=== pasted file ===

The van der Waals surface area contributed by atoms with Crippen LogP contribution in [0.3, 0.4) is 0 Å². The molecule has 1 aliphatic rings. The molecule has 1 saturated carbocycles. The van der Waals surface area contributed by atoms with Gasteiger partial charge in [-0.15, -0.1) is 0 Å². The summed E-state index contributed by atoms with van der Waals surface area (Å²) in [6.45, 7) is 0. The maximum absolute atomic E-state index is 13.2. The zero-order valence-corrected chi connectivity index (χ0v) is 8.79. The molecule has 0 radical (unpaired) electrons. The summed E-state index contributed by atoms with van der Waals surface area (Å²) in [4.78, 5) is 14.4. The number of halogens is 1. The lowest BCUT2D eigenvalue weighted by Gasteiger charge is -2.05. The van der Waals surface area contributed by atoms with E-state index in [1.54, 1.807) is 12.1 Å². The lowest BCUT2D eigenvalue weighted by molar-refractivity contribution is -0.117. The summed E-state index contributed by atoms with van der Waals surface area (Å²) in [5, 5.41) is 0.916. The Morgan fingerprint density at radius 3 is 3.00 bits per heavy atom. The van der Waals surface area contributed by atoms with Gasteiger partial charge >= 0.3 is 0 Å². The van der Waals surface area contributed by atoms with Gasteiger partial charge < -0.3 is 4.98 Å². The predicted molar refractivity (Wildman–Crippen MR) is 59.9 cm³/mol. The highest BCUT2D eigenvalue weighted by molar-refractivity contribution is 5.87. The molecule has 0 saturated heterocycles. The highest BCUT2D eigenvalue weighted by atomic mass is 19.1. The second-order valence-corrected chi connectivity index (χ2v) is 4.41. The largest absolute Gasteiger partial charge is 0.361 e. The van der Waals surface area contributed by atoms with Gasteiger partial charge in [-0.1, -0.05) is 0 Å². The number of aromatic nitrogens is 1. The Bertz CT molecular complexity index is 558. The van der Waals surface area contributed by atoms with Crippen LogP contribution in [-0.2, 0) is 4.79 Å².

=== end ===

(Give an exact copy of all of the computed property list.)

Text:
The van der Waals surface area contributed by atoms with Crippen LogP contribution in [0.3, 0.4) is 0 Å². The molecule has 1 aliphatic rings. The molecule has 1 saturated carbocycles. The van der Waals surface area contributed by atoms with Gasteiger partial charge in [-0.15, -0.1) is 0 Å². The summed E-state index contributed by atoms with van der Waals surface area (Å²) in [6.45, 7) is 0. The maximum absolute atomic E-state index is 13.2. The zero-order valence-corrected chi connectivity index (χ0v) is 8.79. The molecule has 0 radical (unpaired) electrons. The summed E-state index contributed by atoms with van der Waals surface area (Å²) in [4.78, 5) is 14.4. The number of halogens is 1. The lowest BCUT2D eigenvalue weighted by Gasteiger charge is -2.05. The van der Waals surface area contributed by atoms with E-state index in [1.54, 1.807) is 12.1 Å². The lowest BCUT2D eigenvalue weighted by molar-refractivity contribution is -0.117. The summed E-state index contributed by atoms with van der Waals surface area (Å²) in [5, 5.41) is 0.916. The Morgan fingerprint density at radius 3 is 3.00 bits per heavy atom. The van der Waals surface area contributed by atoms with Gasteiger partial charge >= 0.3 is 0 Å². The van der Waals surface area contributed by atoms with Gasteiger partial charge < -0.3 is 4.98 Å². The predicted molar refractivity (Wildman–Crippen MR) is 59.9 cm³/mol. The highest BCUT2D eigenvalue weighted by molar-refractivity contribution is 5.87. The molecule has 0 saturated heterocycles. The highest BCUT2D eigenvalue weighted by atomic mass is 19.1. The second-order valence-corrected chi connectivity index (χ2v) is 4.41. The largest absolute Gasteiger partial charge is 0.361 e. The van der Waals surface area contributed by atoms with Gasteiger partial charge in [-0.1, -0.05) is 0 Å². The number of aromatic nitrogens is 1. The Bertz CT molecular complexity index is 558. The van der Waals surface area contributed by atoms with Crippen LogP contribution in [-0.2, 0) is 4.79 Å².